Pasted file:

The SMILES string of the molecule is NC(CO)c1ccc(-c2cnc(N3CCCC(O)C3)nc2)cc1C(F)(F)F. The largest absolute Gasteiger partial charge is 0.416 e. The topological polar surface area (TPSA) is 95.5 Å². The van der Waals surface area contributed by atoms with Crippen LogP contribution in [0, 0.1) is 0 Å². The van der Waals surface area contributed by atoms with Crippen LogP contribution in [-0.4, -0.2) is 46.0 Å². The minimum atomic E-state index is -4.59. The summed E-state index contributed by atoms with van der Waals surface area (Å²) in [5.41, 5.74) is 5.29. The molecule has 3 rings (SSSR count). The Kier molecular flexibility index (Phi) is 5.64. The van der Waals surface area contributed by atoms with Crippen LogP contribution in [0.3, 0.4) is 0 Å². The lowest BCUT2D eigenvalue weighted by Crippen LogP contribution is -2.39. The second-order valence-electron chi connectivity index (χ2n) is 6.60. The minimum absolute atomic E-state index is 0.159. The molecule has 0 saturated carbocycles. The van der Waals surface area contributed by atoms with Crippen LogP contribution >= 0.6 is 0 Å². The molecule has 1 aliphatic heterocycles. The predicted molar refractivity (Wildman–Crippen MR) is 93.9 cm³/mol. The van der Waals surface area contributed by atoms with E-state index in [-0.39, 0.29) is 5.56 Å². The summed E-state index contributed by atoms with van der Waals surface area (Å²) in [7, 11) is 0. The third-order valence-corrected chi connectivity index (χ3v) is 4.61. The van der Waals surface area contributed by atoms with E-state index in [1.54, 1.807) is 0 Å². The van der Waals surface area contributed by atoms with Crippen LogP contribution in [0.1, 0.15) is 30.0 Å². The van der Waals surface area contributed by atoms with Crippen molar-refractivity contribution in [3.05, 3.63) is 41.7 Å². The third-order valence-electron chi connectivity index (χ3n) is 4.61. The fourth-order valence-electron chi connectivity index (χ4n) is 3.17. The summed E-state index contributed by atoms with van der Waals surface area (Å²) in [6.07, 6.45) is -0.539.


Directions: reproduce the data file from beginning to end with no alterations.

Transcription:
The SMILES string of the molecule is NC(CO)c1ccc(-c2cnc(N3CCCC(O)C3)nc2)cc1C(F)(F)F. The largest absolute Gasteiger partial charge is 0.416 e. The topological polar surface area (TPSA) is 95.5 Å². The van der Waals surface area contributed by atoms with Crippen LogP contribution in [0, 0.1) is 0 Å². The van der Waals surface area contributed by atoms with Crippen LogP contribution in [-0.4, -0.2) is 46.0 Å². The minimum atomic E-state index is -4.59. The summed E-state index contributed by atoms with van der Waals surface area (Å²) in [5.41, 5.74) is 5.29. The molecule has 3 rings (SSSR count). The Kier molecular flexibility index (Phi) is 5.64. The van der Waals surface area contributed by atoms with Crippen LogP contribution in [0.3, 0.4) is 0 Å². The lowest BCUT2D eigenvalue weighted by Crippen LogP contribution is -2.39. The second-order valence-electron chi connectivity index (χ2n) is 6.60. The minimum absolute atomic E-state index is 0.159. The molecule has 0 saturated carbocycles. The van der Waals surface area contributed by atoms with Crippen LogP contribution >= 0.6 is 0 Å². The molecule has 1 aliphatic heterocycles. The predicted molar refractivity (Wildman–Crippen MR) is 93.9 cm³/mol. The van der Waals surface area contributed by atoms with E-state index in [-0.39, 0.29) is 5.56 Å². The summed E-state index contributed by atoms with van der Waals surface area (Å²) in [7, 11) is 0. The third-order valence-corrected chi connectivity index (χ3v) is 4.61. The van der Waals surface area contributed by atoms with E-state index in [1.54, 1.807) is 0 Å². The van der Waals surface area contributed by atoms with Crippen LogP contribution in [0.1, 0.15) is 30.0 Å². The van der Waals surface area contributed by atoms with Crippen molar-refractivity contribution in [3.05, 3.63) is 41.7 Å². The third-order valence-electron chi connectivity index (χ3n) is 4.61. The fourth-order valence-electron chi connectivity index (χ4n) is 3.17. The summed E-state index contributed by atoms with van der Waals surface area (Å²) in [6.07, 6.45) is -0.539.